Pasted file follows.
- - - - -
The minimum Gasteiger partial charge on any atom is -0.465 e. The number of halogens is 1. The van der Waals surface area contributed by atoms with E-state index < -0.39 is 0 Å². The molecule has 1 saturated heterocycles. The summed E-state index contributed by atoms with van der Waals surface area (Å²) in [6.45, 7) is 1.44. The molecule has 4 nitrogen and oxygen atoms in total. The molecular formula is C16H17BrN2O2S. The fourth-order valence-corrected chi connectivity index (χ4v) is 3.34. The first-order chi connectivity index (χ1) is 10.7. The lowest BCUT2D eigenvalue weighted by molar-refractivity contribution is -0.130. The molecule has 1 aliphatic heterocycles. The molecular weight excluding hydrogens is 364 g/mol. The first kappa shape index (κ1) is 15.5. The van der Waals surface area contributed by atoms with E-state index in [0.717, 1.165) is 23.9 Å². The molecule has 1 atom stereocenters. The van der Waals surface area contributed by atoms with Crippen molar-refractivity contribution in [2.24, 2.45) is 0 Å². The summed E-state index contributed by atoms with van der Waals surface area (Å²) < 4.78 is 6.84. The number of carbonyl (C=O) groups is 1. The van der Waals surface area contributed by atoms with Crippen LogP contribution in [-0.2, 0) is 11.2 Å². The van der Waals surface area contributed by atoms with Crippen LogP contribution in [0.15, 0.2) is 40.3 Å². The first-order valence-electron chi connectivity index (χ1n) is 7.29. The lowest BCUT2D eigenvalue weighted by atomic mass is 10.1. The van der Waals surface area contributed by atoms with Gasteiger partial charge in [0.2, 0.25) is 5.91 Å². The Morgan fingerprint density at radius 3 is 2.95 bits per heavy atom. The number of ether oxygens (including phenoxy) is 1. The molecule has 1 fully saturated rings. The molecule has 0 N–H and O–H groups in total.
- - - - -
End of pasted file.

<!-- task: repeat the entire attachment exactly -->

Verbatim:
The minimum Gasteiger partial charge on any atom is -0.465 e. The number of halogens is 1. The van der Waals surface area contributed by atoms with E-state index < -0.39 is 0 Å². The molecule has 1 saturated heterocycles. The summed E-state index contributed by atoms with van der Waals surface area (Å²) in [6.45, 7) is 1.44. The molecule has 4 nitrogen and oxygen atoms in total. The molecular formula is C16H17BrN2O2S. The fourth-order valence-corrected chi connectivity index (χ4v) is 3.34. The first-order chi connectivity index (χ1) is 10.7. The lowest BCUT2D eigenvalue weighted by molar-refractivity contribution is -0.130. The molecule has 1 aliphatic heterocycles. The molecular weight excluding hydrogens is 364 g/mol. The first kappa shape index (κ1) is 15.5. The van der Waals surface area contributed by atoms with E-state index in [0.717, 1.165) is 23.9 Å². The molecule has 1 atom stereocenters. The van der Waals surface area contributed by atoms with Crippen molar-refractivity contribution in [2.24, 2.45) is 0 Å². The summed E-state index contributed by atoms with van der Waals surface area (Å²) < 4.78 is 6.84. The number of carbonyl (C=O) groups is 1. The van der Waals surface area contributed by atoms with Crippen LogP contribution in [-0.2, 0) is 11.2 Å². The van der Waals surface area contributed by atoms with Crippen LogP contribution in [0.15, 0.2) is 40.3 Å². The first-order valence-electron chi connectivity index (χ1n) is 7.29. The lowest BCUT2D eigenvalue weighted by atomic mass is 10.1. The van der Waals surface area contributed by atoms with Gasteiger partial charge in [0.2, 0.25) is 5.91 Å². The Morgan fingerprint density at radius 3 is 2.95 bits per heavy atom. The number of ether oxygens (including phenoxy) is 1. The molecule has 1 fully saturated rings. The molecule has 0 N–H and O–H groups in total.